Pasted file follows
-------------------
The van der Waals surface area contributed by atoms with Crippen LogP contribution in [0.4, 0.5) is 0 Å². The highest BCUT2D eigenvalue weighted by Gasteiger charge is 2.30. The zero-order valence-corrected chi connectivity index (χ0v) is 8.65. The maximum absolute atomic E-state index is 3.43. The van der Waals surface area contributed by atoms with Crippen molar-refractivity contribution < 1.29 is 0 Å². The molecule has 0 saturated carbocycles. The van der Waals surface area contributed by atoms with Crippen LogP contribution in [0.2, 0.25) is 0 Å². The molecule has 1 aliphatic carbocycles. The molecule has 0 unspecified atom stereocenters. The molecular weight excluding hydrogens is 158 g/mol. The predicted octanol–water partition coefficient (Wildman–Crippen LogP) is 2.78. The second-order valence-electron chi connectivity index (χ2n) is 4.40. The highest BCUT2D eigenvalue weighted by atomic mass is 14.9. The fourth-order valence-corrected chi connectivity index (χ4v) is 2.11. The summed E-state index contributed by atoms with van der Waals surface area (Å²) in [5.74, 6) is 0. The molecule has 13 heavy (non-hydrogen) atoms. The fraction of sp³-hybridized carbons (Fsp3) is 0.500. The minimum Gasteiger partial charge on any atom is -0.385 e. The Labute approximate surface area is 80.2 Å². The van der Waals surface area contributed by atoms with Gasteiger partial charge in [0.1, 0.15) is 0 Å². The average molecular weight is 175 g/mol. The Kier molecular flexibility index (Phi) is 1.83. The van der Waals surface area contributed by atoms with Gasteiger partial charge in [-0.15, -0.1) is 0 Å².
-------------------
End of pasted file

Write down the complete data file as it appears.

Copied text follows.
The van der Waals surface area contributed by atoms with Crippen LogP contribution in [0.4, 0.5) is 0 Å². The highest BCUT2D eigenvalue weighted by Gasteiger charge is 2.30. The zero-order valence-corrected chi connectivity index (χ0v) is 8.65. The maximum absolute atomic E-state index is 3.43. The van der Waals surface area contributed by atoms with Crippen molar-refractivity contribution < 1.29 is 0 Å². The molecule has 0 saturated carbocycles. The van der Waals surface area contributed by atoms with Crippen LogP contribution in [0.2, 0.25) is 0 Å². The molecule has 1 aliphatic carbocycles. The molecule has 0 unspecified atom stereocenters. The molecular weight excluding hydrogens is 158 g/mol. The predicted octanol–water partition coefficient (Wildman–Crippen LogP) is 2.78. The second-order valence-electron chi connectivity index (χ2n) is 4.40. The highest BCUT2D eigenvalue weighted by atomic mass is 14.9. The fourth-order valence-corrected chi connectivity index (χ4v) is 2.11. The summed E-state index contributed by atoms with van der Waals surface area (Å²) in [5.74, 6) is 0. The molecule has 13 heavy (non-hydrogen) atoms. The fraction of sp³-hybridized carbons (Fsp3) is 0.500. The minimum Gasteiger partial charge on any atom is -0.385 e. The Labute approximate surface area is 80.2 Å². The van der Waals surface area contributed by atoms with Gasteiger partial charge in [0.1, 0.15) is 0 Å². The average molecular weight is 175 g/mol. The Kier molecular flexibility index (Phi) is 1.83. The van der Waals surface area contributed by atoms with Gasteiger partial charge in [-0.15, -0.1) is 0 Å².